I like to use programs that can remember what I was doing the last time I was working with them. They should restore the window just as I had it, remember which file(s) I was working with, what preferences I had selected, and so on. Naturally, I want the programs I write to be just as considerate of the user.
For some time, I’ve been fretting over the best way to do this in a Clojure program. Should I provide wrappers around the Java Preferences API? Some other mechanism? Turns out I should just embrace simplicity.
Simple configuration data usually consists of key/value pairs. In Clojure, the natural data structure to use is the map. For example, the size and position of a program window might be encoded as something like this:
The structure of the values can actually be arbitrarily complex. They can hold just about anything.
It turns out that Clojure has facilities built in that can store and retrieve such information from disk files easily. The following is a demonstration of how saving and restoring such information can be done. First, here’s a project file:
Nothing tricky here except making sure that the
:resource-paths point to the location of the JavaFX runtime jar.
The progam itself:
The demo works by linking into the program start-up and shutdown processes. Since this is a JavaFX program, the hooks can be inserted with the
.setOnCloseRequest methods of the stage object. The
handle-close-request functions return
EventHandlers for these two notifications respectively.
The operation of the program is straightforward. On closing the program, the relevant configuration information is updated by the
update-config function and written to a file in the project directory,
config.clj, by the
When the program starts, the
config.clj file is read by the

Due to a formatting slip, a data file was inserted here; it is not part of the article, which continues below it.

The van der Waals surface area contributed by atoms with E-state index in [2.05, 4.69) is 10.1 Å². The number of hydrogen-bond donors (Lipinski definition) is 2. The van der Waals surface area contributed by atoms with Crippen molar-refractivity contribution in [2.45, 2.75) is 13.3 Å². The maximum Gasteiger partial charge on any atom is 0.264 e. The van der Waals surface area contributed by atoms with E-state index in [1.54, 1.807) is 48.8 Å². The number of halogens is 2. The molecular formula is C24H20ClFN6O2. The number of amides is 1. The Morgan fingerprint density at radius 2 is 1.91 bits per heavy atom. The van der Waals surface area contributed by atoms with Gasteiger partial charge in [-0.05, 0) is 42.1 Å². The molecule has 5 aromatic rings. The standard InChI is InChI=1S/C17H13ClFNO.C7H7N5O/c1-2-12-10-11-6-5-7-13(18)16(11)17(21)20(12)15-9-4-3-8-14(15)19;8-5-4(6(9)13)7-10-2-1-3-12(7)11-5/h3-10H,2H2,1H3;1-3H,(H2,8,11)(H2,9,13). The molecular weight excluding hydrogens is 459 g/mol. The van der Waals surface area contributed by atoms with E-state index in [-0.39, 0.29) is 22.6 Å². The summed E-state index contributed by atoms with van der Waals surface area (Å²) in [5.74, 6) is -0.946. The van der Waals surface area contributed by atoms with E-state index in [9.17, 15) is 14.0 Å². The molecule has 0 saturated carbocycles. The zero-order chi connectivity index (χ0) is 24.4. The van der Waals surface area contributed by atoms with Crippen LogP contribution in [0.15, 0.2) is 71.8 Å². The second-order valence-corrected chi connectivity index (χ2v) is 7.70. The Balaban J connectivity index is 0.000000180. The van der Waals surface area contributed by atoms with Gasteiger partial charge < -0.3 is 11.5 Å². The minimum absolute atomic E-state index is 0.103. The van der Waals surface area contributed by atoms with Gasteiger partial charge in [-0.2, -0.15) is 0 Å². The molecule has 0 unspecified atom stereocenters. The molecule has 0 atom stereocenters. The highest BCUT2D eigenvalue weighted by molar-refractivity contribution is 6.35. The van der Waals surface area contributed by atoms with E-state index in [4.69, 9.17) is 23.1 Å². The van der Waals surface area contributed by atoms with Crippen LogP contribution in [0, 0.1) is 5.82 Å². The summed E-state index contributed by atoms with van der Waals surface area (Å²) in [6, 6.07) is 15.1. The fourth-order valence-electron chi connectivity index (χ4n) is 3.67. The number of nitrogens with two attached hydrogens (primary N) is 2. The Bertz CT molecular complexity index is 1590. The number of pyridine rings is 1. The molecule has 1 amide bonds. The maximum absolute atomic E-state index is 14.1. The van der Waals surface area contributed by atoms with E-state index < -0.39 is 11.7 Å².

read-config function and the configuration information is restored before the program window is displayed. There are two things to note about the
read-config function. First, on the very first execution of the program, there is no configuration file on disk. In that case the program throws and catches an exception. When the exception is caught, the
default-config function is called to create a reasonable group of default settings that the program should use.
Note that the program can still crash if the configuration file is present but contains bogus values, like an x position of “bogus”, example.
The second interesting thing about read-config is that it uses
clojure.edn/read-string instead of
clojure.core/read-string. Since in Clojure, like all Lisps, program code is just data, and data can be program code, the use of the
clojure.core/read-string could allow execution of arbitrary code from a malicious configuration file. This is true even if the Clojure global variable
*read-eval* is set to false, since earlier versions of Clojure could still be tricked into running Java constructors through this path. See the discussion of
Granted, it is pretty unlikely that a user would sabotage their own machine this way for this use case, but why not get into the habit of using
clojure.edn/read-string anyway? It is a drop-in replacement for
clojure.core/readstring for this purpose.
If you would like to try this yourself, you can download a project repository from here.